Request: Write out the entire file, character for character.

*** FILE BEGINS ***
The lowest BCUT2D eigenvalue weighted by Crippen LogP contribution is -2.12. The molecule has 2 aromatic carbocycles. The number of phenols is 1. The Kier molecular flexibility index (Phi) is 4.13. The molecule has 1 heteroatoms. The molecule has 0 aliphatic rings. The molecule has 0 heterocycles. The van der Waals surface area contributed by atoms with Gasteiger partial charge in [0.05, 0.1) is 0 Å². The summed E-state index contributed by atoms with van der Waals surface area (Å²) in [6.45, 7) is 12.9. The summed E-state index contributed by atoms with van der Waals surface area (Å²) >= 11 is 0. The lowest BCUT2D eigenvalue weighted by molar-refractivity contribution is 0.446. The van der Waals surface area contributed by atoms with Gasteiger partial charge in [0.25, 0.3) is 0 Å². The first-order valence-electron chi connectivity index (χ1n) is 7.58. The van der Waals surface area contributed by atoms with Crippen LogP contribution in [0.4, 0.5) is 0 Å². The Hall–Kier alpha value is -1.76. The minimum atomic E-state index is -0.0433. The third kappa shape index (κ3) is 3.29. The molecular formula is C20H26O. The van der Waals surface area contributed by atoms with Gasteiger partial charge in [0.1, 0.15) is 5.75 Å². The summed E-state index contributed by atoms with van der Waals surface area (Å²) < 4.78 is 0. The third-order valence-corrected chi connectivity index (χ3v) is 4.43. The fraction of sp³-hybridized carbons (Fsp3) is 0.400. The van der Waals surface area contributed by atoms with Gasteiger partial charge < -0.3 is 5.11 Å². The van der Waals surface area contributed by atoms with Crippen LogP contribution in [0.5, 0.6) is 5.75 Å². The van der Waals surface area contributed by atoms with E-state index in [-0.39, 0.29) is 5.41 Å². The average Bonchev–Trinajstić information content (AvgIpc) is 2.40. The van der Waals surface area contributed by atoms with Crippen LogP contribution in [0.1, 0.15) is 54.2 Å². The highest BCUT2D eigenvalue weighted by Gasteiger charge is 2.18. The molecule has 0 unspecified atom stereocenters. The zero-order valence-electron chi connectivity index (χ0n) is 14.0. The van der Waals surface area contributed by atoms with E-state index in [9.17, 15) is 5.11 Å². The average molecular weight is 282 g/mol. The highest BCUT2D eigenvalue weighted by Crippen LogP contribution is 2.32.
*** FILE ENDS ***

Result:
The lowest BCUT2D eigenvalue weighted by Crippen LogP contribution is -2.12. The molecule has 2 aromatic carbocycles. The number of phenols is 1. The Kier molecular flexibility index (Phi) is 4.13. The molecule has 1 heteroatoms. The molecule has 0 aliphatic rings. The molecule has 0 heterocycles. The van der Waals surface area contributed by atoms with Gasteiger partial charge in [0.05, 0.1) is 0 Å². The summed E-state index contributed by atoms with van der Waals surface area (Å²) in [6.45, 7) is 12.9. The summed E-state index contributed by atoms with van der Waals surface area (Å²) >= 11 is 0. The lowest BCUT2D eigenvalue weighted by molar-refractivity contribution is 0.446. The van der Waals surface area contributed by atoms with Gasteiger partial charge in [0.25, 0.3) is 0 Å². The first-order valence-electron chi connectivity index (χ1n) is 7.58. The van der Waals surface area contributed by atoms with Crippen LogP contribution in [0.4, 0.5) is 0 Å². The Hall–Kier alpha value is -1.76. The minimum atomic E-state index is -0.0433. The third kappa shape index (κ3) is 3.29. The molecular formula is C20H26O. The van der Waals surface area contributed by atoms with Gasteiger partial charge in [0.1, 0.15) is 5.75 Å². The summed E-state index contributed by atoms with van der Waals surface area (Å²) < 4.78 is 0. The third-order valence-corrected chi connectivity index (χ3v) is 4.43. The fraction of sp³-hybridized carbons (Fsp3) is 0.400. The van der Waals surface area contributed by atoms with Gasteiger partial charge < -0.3 is 5.11 Å². The van der Waals surface area contributed by atoms with Crippen LogP contribution in [0.5, 0.6) is 5.75 Å². The van der Waals surface area contributed by atoms with E-state index in [-0.39, 0.29) is 5.41 Å². The average Bonchev–Trinajstić information content (AvgIpc) is 2.40. The van der Waals surface area contributed by atoms with Crippen LogP contribution in [0.1, 0.15) is 54.2 Å². The highest BCUT2D eigenvalue weighted by Gasteiger charge is 2.18. The molecule has 0 unspecified atom stereocenters. The zero-order valence-electron chi connectivity index (χ0n) is 14.0. The van der Waals surface area contributed by atoms with E-state index in [9.17, 15) is 5.11 Å². The average molecular weight is 282 g/mol. The highest BCUT2D eigenvalue weighted by Crippen LogP contribution is 2.32.